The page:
Making sense(s) of the workplace: Sight

Which sense do you value the most? For most of us, sight is the answer.

According to a survey conducted in 2019, sight is the most valued sense. On average, participants would prefer 4.6 years of life in complete health over 10 years of life with complete sight loss.

Although other senses are equally important, what we see visually can have a significant impact on our mood, wellbeing, and productivity.

The visual world is vast, so there are many things to consider when it comes to workplace design. Knowing where to begin is crucial. Let’s examine the factors that influence and improve the visual elements of an office environment.

Landscaping is for offices, not just gardens

Office design has evolved significantly over the years. When you think of a traditional office, you might imagine a large, dull space filled with endless rows of desks, with very little visual interest. When you walk into such a big space, your eyes tend to scan everything on one level, which can be overwhelming for your visual perception.

However, there are better ways to design workspaces. For instance, instead of laying out offices in a single, straight line, like a train carriage, you can create visual interest and accentuate features by using thoughtful landscaping techniques.

By designing the workspace with people’s needs and functionality in mind, you can create an environment that inspires creativity, excitement, safety, security, or calm, depending on the purpose of the space.

In workspace landscaping, designers create a floor plate that allows them to experiment with how people read and interact with the space. By doing so, they can create an environment that is both visually stimulating and conducive to productivity.

Historic design philosophy

The 18th-century English landscape architect, Capability Brown, is known for his naturalistic approach to designing gardens and landscapes. His design principles are still relevant today.‍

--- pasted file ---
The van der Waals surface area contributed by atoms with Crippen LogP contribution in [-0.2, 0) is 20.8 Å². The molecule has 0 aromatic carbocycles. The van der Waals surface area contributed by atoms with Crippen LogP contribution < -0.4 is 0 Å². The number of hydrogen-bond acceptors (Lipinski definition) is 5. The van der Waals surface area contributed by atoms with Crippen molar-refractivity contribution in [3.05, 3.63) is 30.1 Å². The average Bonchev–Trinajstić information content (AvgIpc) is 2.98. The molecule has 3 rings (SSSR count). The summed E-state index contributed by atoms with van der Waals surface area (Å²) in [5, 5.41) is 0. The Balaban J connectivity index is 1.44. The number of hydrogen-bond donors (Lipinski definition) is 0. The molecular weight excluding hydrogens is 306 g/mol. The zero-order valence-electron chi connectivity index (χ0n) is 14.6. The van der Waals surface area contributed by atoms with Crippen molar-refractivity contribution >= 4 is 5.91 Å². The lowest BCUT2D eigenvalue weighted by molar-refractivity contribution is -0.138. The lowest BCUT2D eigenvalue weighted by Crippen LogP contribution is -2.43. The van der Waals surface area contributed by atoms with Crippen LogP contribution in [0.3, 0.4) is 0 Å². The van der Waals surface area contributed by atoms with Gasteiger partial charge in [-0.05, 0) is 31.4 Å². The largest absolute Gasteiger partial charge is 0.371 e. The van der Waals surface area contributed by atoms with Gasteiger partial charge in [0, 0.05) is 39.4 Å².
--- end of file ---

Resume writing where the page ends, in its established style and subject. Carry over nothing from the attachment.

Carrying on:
Applying Brown’s design principles to workplace design is crucial, but visual appeal must work together with other senses.

A visual journey

How do you get drawn into a space? How do you interact with your surroundings? How can you optimise your workplace? These are some of the questions we ask to sketch out your workplace journey, which is a crucial component of office design. Every organisation has a unique journey, influenced by how people work, what attracts or repels them, and other factors.

Building from your base

If your office space has amazing views, it can serve as a natural connection point for your employees, promoting teamwork and collaboration. However, if your building lacks such features, don’t worry! There are ways to design areas that bring employees together using lighting, furnishings, colour, and artwork.

To get started, we’ll create a ‘block plan’ to determine how your social, meeting or collaborative space will work, among other functions. A block plan is where we understand the building, staff requirements, and floor plate and stitch them together to come up with a basic concept.

‍Three visual factors to consider


Have you ever stepped out into the sunshine and felt instantly happier? Or turned down a light and felt more relaxed? This is the basic concept that underlies the use of lighting in the workplace. Most of the time, we want to use lighting that supports and resets our circadian rhythm. You can optimise natural light by placing seating near windows, or you can use clever lighting installations to imitate natural light. Even if lighting isn’t abundant in your space, there are still many things you can do to make the most of it.


Sometimes, we may overlook the impact that shapes have on our mood, behaviour, and experience as we move through different spaces.


The symbolism of colours comes from our history, culture, and shared understanding. Specific colours are connected to emotions and ideas. Below is a table of common symbolic interpretations for each colour:

Colour psychology